- Hyperplasia of the breast – "Hyperplastic" lesions of the breast include usual ductal hyperplasia, a focal expansion of the number of cells in a terminal breast duct, and atypical ductal hyperplasia, in which a more abnormal pattern of growth is seen, and which is associated with an increased risk of developing breast cancer. The biology of these lesions is the subject of dispute, with some authorities arguing that both of these lesions are the result of neoplasia, and that the application of the term "hyperplasia" in this instance is "inaccurate."
- Intimal hyperplasia – The thickening of the Tunica intima of a blood vessel as a complication of a reconstruction procedure or endarterectomy. Intimal hyperplasia is the universal response of a vessel to injury and is an important reason of late bypass graft failure, particularly in vein and synthetic vascular grafts.
- Focal epithelial hyperplasia (also known as Heck's disease) – This is a wart-like growth in the mucous tissues of the mouth or, rarely, throat that is caused by certain sub-types of the human papillomavirus (HPV). Heck's disease has not been known to cause cancer.
- Sebaceous hyperplasia – In this condition, small yellowish growths develop on the skin, usually on the face. This condition is neither contagious nor dangerous.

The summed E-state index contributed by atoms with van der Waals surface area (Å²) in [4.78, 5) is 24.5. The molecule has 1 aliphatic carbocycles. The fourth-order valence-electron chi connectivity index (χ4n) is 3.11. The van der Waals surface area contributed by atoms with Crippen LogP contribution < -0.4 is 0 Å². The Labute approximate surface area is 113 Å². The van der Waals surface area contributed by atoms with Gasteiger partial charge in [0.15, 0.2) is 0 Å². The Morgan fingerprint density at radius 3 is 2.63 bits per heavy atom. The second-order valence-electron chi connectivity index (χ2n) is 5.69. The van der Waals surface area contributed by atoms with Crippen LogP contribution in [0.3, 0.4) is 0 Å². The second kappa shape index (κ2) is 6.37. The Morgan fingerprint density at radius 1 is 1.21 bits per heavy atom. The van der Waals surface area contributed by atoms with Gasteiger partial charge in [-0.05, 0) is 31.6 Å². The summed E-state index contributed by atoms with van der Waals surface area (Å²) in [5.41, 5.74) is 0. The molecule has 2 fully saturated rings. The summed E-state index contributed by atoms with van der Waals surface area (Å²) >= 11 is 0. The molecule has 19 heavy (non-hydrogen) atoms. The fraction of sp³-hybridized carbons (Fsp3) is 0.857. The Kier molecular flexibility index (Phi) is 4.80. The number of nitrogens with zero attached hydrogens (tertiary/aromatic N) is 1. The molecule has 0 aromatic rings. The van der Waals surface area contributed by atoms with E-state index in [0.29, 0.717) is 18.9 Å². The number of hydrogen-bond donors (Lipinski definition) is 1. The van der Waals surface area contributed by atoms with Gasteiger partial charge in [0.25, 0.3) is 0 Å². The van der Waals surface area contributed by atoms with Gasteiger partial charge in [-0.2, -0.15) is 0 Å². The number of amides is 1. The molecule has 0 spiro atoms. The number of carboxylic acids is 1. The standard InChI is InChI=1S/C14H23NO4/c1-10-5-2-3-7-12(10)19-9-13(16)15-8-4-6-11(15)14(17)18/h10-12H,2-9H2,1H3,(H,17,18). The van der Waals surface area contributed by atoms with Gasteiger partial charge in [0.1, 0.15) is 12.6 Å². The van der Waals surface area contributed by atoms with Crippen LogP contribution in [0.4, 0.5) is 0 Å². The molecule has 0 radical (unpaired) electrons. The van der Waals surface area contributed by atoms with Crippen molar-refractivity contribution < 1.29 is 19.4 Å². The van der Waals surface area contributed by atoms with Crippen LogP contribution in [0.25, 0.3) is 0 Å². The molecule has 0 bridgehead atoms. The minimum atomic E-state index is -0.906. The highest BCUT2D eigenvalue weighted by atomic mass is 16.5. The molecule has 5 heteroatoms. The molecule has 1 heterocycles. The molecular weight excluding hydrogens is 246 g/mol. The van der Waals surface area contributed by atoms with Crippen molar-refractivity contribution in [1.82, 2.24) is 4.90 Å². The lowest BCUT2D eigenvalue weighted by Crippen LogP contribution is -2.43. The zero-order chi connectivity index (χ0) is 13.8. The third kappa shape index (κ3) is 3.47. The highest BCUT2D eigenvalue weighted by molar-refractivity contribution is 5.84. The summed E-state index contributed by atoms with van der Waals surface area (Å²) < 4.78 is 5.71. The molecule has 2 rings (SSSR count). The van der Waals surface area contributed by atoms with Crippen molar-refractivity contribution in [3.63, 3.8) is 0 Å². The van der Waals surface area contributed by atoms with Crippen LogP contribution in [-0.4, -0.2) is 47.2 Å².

- Compensatory liver hyperplasia – The liver undergoes cellular division after acute injury, resulting in new cells that restore liver function back to baseline. Approximately 75% of the liver can be acutely damaged or resected with seemingly full regeneration through hepatocyte division, i.e., hyperplasia. This is what makes living-donor liver transplants possible.
- M. Donald McGavin, James F. Zachary (2007). Pathologic Basis of Veterinary Disease, Fourth Edition. Mosby Elsevier.
- Ramzi Cotran et al (1999). Robbins pathologic basis of disease (6th ed.). W.B. Saunders. ISBN 0-7216-7335-X. OCLC 222671811.
- Antonio J, Gonyea WJ (Aug 1994). "Muscle fiber splitting in stretch-enlarged avian muscle". Med Sci Sports Exerc. 26 (8): 973–977. PMID 7968431.
- Tavassoli FA (2005). "Breast pathology: rationale for adopting the ductal intraepithelial neoplasia (DIN) classification". Nature Clinical Practice Oncology 2 (3): 116–117. doi:10.1038/ncponc0109. PMID 16264885.